From ELLE: The Storytellers

In the June issue of ELLE India, there’s a story listing the best of upcoming South Asian authors. Inspired by Granta’s 20 under 40, the book enthusiasts in ELLE thought it was about time that there was a desi equivalent, so we got in touch with some of the sharpest reviewers in the business and with their help, emerged the list you see in the article titled “The Storytellers”.


I’m among the people who worked pretty hard on this and I’m very happy with how it’s turned out, particularly because ELLE took the effort of including bhasha literature as well. I’m not going to put up all the text — too long — but here’s the introductory paragraph and the names. Pick up the magazine to see what they’ve written and why they are the great brown hope. Thanks again to Faiza S. Khan, Gaurav Jain, Nilanjana Roy and Trisha Gupta for being on the panel of judges.

It was Granta that came up with the catchy title for a list of the best upcoming writers – 20 under 40. Following in Granta’s footsteps, a number of publications, including The New Yorker and The Telegraph, UK, have come out with similar lists. With India being tipped to be a booming market for publishing and South Asian writing winning the favour of readers at home and abroad, we thought it was time for a South Asian list inspired by Granta’s 20 under 40. Technically, we’re not copycats. Ours has a little more than 20 writers; some of the names have recently shuffled over to the other side of 40, and we’ve added bhasha literature to the mix. But our list of storytellers is unashamedly inspired by Granta’s original idea – to celebrate the talent of authors whose voices are distinctive and whose writing we believe will enrich South Asian literature. Our panel had only one criterion in mind: Talent. Each of our judges – all of them respected for being tough, opinionated and knowledgeable – drew up a list of authors. The names that reappeared the most times are the ones that have made it to this final list. Here are the storytellers.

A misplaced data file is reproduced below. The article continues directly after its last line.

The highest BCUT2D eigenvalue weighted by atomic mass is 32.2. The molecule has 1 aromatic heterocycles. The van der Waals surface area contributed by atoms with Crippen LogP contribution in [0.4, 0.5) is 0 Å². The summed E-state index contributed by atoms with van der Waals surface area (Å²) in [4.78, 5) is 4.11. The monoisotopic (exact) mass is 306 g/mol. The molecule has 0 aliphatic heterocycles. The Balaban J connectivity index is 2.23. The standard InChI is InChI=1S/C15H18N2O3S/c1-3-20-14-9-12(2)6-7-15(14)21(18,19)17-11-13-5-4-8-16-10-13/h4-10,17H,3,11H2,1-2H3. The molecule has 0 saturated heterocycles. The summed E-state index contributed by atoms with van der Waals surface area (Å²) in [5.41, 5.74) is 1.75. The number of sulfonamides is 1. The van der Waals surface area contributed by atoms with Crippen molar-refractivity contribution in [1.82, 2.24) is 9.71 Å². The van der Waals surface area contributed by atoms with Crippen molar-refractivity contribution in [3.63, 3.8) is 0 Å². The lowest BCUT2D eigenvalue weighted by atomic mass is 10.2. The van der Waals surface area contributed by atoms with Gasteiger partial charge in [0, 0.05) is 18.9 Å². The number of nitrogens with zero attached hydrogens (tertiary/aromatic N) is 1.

From Bhasha Literature:


Gogu Shyamala

KR Meera

S. Thenmozhi

Sangita Bandopadhyay

From South Asian Writing in English:

Anjali Joseph

Annie Zaidi

Aravind Adiga

Chandrahas Choudhury

HM Naqvi

Jahnavi Barua

Kuzhali Manickavel

Manu Joseph

Meena Kandasamy

Mohsin Hamid

Neel Mukherjee

Parvati Sharma

Rana Dasguta

Ratika Kapur

Samhita Arni

Samit Basu

Sarnath Banerjee

Shehan Karunatilaka

Siddharth Chowdhury

Siddharth Dhanvant Shanghvi

Tahmima Anam


  1. Is this list politically correct. Are OBCs, SC/ST, religious minorities adequately represented in this.Otherwise be prepared for a deluge of protest from the politically correct intellectuals. Or is that some like Meena Kandasamy have been included exactly for that reason.

    • tamil,

      Your comment, with its insinuation regarding Meena Kandasamy, is the first that I’ve seriously considered trashing as Spam. However, I’m going to be better person and simply say that, as mentioned in the quote from the article, the list is based on talent.

  2. oh, it is indeed fabulous achievement for upcoming writers that to women writers,I hope think that regional lit writers in marathi, kannada ,telgu are brought to the fore. we don’t have good translators as Marquez, Lossa and latin american writers have!

  3. Are they Indian Writers in English? I see many names from Bangladesh, Sri Lanka and Pakistan, don’t I?

    • Hence the introductory paragraph quoted from the magazine, which clarifies the list is for South Asian writing. I’ve changed it in the heading I gave in the post too, since clearly there must be others like you who may not read the actual introductory paragraph and only read the sum-up.

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